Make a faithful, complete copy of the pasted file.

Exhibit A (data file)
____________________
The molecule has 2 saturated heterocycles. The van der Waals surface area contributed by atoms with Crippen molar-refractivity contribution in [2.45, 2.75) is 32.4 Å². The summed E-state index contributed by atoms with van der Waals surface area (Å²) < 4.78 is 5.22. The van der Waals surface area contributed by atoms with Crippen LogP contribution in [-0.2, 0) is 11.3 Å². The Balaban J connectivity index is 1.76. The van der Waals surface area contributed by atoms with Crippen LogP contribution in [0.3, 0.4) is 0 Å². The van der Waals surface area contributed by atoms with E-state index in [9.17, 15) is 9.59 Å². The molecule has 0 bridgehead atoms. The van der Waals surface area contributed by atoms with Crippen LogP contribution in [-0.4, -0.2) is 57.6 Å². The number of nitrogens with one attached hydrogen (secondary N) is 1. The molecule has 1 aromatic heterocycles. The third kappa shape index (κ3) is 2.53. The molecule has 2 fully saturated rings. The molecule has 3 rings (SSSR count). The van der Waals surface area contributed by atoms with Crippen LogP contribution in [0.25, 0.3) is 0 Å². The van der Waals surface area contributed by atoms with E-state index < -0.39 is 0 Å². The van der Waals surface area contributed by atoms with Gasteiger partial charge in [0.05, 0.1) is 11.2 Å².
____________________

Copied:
The molecule has 2 saturated heterocycles. The van der Waals surface area contributed by atoms with Crippen molar-refractivity contribution in [2.45, 2.75) is 32.4 Å². The summed E-state index contributed by atoms with van der Waals surface area (Å²) < 4.78 is 5.22. The van der Waals surface area contributed by atoms with Crippen LogP contribution in [-0.2, 0) is 11.3 Å². The Balaban J connectivity index is 1.76. The van der Waals surface area contributed by atoms with Crippen LogP contribution in [0.3, 0.4) is 0 Å². The van der Waals surface area contributed by atoms with E-state index in [9.17, 15) is 9.59 Å². The molecule has 0 bridgehead atoms. The van der Waals surface area contributed by atoms with Crippen LogP contribution in [-0.4, -0.2) is 57.6 Å². The number of nitrogens with one attached hydrogen (secondary N) is 1. The molecule has 1 aromatic heterocycles. The third kappa shape index (κ3) is 2.53. The molecule has 2 fully saturated rings. The molecule has 3 rings (SSSR count). The van der Waals surface area contributed by atoms with Crippen LogP contribution in [0.25, 0.3) is 0 Å². The van der Waals surface area contributed by atoms with E-state index < -0.39 is 0 Å². The van der Waals surface area contributed by atoms with Gasteiger partial charge in [0.05, 0.1) is 11.2 Å².